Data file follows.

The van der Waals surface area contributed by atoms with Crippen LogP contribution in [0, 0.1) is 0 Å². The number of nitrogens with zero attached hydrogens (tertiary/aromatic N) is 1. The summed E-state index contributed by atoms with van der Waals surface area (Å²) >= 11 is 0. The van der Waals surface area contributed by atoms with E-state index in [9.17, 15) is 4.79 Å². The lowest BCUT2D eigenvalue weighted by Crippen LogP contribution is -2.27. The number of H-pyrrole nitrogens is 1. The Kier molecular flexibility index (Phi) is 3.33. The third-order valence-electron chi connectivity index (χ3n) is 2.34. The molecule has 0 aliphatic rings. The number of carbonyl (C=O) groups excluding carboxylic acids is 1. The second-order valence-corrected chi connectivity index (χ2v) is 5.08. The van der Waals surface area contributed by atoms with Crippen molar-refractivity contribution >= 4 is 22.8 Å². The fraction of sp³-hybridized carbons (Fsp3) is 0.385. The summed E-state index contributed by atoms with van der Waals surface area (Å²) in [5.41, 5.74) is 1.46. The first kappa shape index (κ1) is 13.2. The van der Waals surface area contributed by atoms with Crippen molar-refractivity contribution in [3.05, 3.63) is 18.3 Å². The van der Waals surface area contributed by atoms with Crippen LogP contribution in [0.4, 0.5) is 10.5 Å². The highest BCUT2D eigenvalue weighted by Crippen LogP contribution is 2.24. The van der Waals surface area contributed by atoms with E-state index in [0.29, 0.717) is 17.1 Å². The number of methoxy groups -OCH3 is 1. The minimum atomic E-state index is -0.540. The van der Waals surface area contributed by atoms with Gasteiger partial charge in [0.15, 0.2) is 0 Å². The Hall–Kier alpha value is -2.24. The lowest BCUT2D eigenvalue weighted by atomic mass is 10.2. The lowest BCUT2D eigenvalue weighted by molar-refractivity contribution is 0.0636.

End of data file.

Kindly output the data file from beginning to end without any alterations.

The van der Waals surface area contributed by atoms with Crippen LogP contribution in [0, 0.1) is 0 Å². The number of nitrogens with zero attached hydrogens (tertiary/aromatic N) is 1. The summed E-state index contributed by atoms with van der Waals surface area (Å²) >= 11 is 0. The van der Waals surface area contributed by atoms with E-state index in [9.17, 15) is 4.79 Å². The lowest BCUT2D eigenvalue weighted by Crippen LogP contribution is -2.27. The number of H-pyrrole nitrogens is 1. The Kier molecular flexibility index (Phi) is 3.33. The third-order valence-electron chi connectivity index (χ3n) is 2.34. The molecule has 0 aliphatic rings. The number of carbonyl (C=O) groups excluding carboxylic acids is 1. The second-order valence-corrected chi connectivity index (χ2v) is 5.08. The van der Waals surface area contributed by atoms with Crippen molar-refractivity contribution >= 4 is 22.8 Å². The fraction of sp³-hybridized carbons (Fsp3) is 0.385. The summed E-state index contributed by atoms with van der Waals surface area (Å²) in [5.41, 5.74) is 1.46. The first kappa shape index (κ1) is 13.2. The van der Waals surface area contributed by atoms with Crippen molar-refractivity contribution in [3.05, 3.63) is 18.3 Å². The van der Waals surface area contributed by atoms with Crippen LogP contribution in [0.4, 0.5) is 10.5 Å². The highest BCUT2D eigenvalue weighted by Crippen LogP contribution is 2.24. The van der Waals surface area contributed by atoms with E-state index in [0.29, 0.717) is 17.1 Å². The number of methoxy groups -OCH3 is 1. The minimum atomic E-state index is -0.540. The van der Waals surface area contributed by atoms with Gasteiger partial charge in [0.15, 0.2) is 0 Å². The Hall–Kier alpha value is -2.24. The lowest BCUT2D eigenvalue weighted by atomic mass is 10.2. The lowest BCUT2D eigenvalue weighted by molar-refractivity contribution is 0.0636.